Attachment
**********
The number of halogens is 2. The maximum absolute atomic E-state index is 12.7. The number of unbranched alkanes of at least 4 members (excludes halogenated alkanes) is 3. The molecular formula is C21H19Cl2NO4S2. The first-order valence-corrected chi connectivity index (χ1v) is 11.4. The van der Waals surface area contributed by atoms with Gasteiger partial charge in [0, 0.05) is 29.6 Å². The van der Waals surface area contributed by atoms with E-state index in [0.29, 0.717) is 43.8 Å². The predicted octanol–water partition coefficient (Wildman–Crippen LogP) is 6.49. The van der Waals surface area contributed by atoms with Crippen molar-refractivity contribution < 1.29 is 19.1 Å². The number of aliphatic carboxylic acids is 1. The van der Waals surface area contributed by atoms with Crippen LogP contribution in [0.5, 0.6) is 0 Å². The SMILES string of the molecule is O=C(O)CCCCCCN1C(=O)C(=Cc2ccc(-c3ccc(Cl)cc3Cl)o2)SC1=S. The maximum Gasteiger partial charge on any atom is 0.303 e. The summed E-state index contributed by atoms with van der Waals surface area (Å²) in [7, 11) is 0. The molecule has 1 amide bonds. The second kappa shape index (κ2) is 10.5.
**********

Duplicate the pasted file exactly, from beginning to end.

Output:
The number of halogens is 2. The maximum absolute atomic E-state index is 12.7. The number of unbranched alkanes of at least 4 members (excludes halogenated alkanes) is 3. The molecular formula is C21H19Cl2NO4S2. The first-order valence-corrected chi connectivity index (χ1v) is 11.4. The van der Waals surface area contributed by atoms with Gasteiger partial charge in [0, 0.05) is 29.6 Å². The van der Waals surface area contributed by atoms with E-state index in [0.29, 0.717) is 43.8 Å². The predicted octanol–water partition coefficient (Wildman–Crippen LogP) is 6.49. The van der Waals surface area contributed by atoms with Crippen molar-refractivity contribution < 1.29 is 19.1 Å². The number of aliphatic carboxylic acids is 1. The van der Waals surface area contributed by atoms with Crippen LogP contribution in [0.5, 0.6) is 0 Å². The SMILES string of the molecule is O=C(O)CCCCCCN1C(=O)C(=Cc2ccc(-c3ccc(Cl)cc3Cl)o2)SC1=S. The maximum Gasteiger partial charge on any atom is 0.303 e. The summed E-state index contributed by atoms with van der Waals surface area (Å²) in [7, 11) is 0. The molecule has 1 amide bonds. The second kappa shape index (κ2) is 10.5.